If you’ve ever stumbled upon David Zinn’s chalk drawings in the streets of Ann Arbor, Michigan, you’d know how easily his playful illustrations can brighten your day.
The self-taught artist uses anything from sidewalks, brick walls, and utility covers to sketch animated cartoon-like designs that can make passersby looks twice.
Each piece takes Zinn at least two hours to complete, but the fact that the rain will eventually wash them away doesn’t bother him.
“If all of those drawings were visible, I’d be considered a public nuisance,” he said. “But also I’d run out of places to draw.”
Zinn, who has been producing original artwork in Ann Arbor since 1987, said that he started drawing on sidewalks because he had “successfully failed” to create art anywhere else.
His whimsical characters often interact with the surrounding environment, including overgrown grass, leaves sticking between bricks, and sidewalk cracks.
To make his illustrations appear three-dimensional, he incorporates barely noticeable smudges of darkness into his artworks using charcoal, which he calls “fake shadows.”
“It’s all about trying to make the not real, real,” he said.
In his years of creating chalk art, Zinn somehow ended up drawing a tiny mouse, often when he doesn’t expect her to show up. He named the recurring character Nadine.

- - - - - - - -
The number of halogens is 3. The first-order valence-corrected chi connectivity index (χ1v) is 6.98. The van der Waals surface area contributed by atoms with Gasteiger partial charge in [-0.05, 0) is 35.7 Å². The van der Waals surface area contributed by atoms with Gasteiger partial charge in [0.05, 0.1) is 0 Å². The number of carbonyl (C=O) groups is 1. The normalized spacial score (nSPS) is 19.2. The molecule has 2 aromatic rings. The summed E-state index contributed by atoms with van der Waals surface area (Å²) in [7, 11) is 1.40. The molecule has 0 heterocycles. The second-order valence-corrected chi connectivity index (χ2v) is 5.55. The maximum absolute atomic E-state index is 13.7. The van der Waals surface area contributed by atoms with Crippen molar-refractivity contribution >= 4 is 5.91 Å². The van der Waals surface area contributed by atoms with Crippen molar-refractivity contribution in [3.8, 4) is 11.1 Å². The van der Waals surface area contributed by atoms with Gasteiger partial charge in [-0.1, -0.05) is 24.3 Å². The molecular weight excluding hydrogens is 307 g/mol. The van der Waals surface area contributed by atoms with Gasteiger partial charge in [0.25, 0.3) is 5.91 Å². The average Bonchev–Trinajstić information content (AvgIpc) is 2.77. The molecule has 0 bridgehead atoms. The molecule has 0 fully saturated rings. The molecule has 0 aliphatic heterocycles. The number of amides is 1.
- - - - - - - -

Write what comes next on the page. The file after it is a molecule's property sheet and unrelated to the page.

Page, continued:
“She seems like a good, stalwart, doing-her-best kind of creature. She always seems to be the hero of what’s going on. I ended up posting her on my various social media with captions that sound like chapter titles. People started wanting to know if there was a book of stories about Nadine because it seemed like these were illustrations from a book,” he said.
So, he published the “Untold Tales of Nadine,” which can be purchased on his website.
While many artists had been forced to cancel their plans because of the pandemic, Zinn’s outdoor public art has allowed him to continue creating. He has used his immediate neighborhood as a giant canvas, finding places to draw his characters.
“All in all, I’m feeling grateful that there are opportunities for cheerful nonsense even in the middle of this very weird time and lucky that my chalk art is something I can do (and other people can enjoy) safely and socially distanced,” he told My Modern Met.
Zinn regularly posts his creations on social media, delighting millions of people across the world. Indeed, people are grateful for him, too—his art has become a welcome distraction from all the stress they have been experiencing during this time.
If you’re an artist and would like to learn how to draw like Zinn, he has a book called “The Chalk Art Handbook” that offers artists a review of his tools, tips, and tricks to drawing his fun sidewalk creatures. You may get your copy through Bookshop.
Zinn has found a clever way to make the world a little happier, and that’s way more impressive than his art skills alone!
Check out some of our favorite sidewalk drawings in the gallery below.
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